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I think it was because it was the early 2000s and they were coming at it from two angles: tongue in cheek AND titillation. But maybe more than that: attention. Those books got attention, whether it was positive, negative, or just amusement. It was the d20 boom, all the books on the shelf looked and felt the same. These books stuck out (which is all a supplement X for d20 needs to get a sale). I had about three of them. Been ages since I read them. To me they almost seemed like collectibles because even for the time they were outrageous. But I think most people bought them out of amusement and the conversation element of the cover. Also, if you needed a book on Vikings or Desert campaigns, they were not bad in a pinch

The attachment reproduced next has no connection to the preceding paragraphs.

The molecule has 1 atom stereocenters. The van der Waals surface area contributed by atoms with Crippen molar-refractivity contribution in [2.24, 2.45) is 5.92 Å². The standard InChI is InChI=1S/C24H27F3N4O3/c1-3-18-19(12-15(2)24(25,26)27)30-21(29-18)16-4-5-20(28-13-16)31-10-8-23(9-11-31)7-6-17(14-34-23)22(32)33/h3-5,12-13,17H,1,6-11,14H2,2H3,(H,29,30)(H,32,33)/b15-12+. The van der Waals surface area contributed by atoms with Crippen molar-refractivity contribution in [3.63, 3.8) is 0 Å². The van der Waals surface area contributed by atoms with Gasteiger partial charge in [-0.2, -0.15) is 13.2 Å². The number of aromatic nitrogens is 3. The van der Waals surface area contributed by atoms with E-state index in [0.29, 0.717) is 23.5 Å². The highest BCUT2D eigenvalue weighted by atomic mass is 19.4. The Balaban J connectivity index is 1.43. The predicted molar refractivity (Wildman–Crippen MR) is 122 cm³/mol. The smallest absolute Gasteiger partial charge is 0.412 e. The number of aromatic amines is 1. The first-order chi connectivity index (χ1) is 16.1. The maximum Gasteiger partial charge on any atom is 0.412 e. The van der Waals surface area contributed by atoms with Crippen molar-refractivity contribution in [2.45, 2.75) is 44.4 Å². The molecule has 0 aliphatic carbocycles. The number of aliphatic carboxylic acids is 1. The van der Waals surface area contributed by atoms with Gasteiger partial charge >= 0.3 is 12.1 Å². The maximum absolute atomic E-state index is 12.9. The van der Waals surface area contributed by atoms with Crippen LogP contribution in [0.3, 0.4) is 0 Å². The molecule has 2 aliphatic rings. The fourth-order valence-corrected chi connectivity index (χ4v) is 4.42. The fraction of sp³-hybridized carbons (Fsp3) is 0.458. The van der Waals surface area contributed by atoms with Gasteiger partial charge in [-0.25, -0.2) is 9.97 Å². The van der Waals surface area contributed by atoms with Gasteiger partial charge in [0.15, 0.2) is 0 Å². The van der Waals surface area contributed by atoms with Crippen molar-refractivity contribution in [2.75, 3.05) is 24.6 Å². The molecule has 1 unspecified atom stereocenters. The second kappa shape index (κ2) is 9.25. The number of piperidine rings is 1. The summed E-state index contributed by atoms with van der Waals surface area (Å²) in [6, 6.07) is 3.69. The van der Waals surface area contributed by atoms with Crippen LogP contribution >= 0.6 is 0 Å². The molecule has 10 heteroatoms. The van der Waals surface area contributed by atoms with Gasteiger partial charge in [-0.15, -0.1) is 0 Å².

That's the thing the did cover areas not commonly covered, they were not terribly expensive as I recall and they appealed to the while D20 concept of "this system can do anything!"
 

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They really want you to know that it's compliant with the OGL...
 

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I wouldn’t give those a second look after laughing at them. Not to mention what would my wife think after I laid those out on the coffee table to read later...
 

TristramEvans

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What actually was the content of that book? Was it like just a catalogue of Slaanesh-esque sexy monsters like Succubi, or were there actual attempts at rules for "Adult Situations"?
 

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I saw it at GenCon the year it came out. As I recall it had rules for bondage and love potions and the like. No clue if it was well done. My group is non existent on the romance aspect of roleplayers so it wasn't much use to me.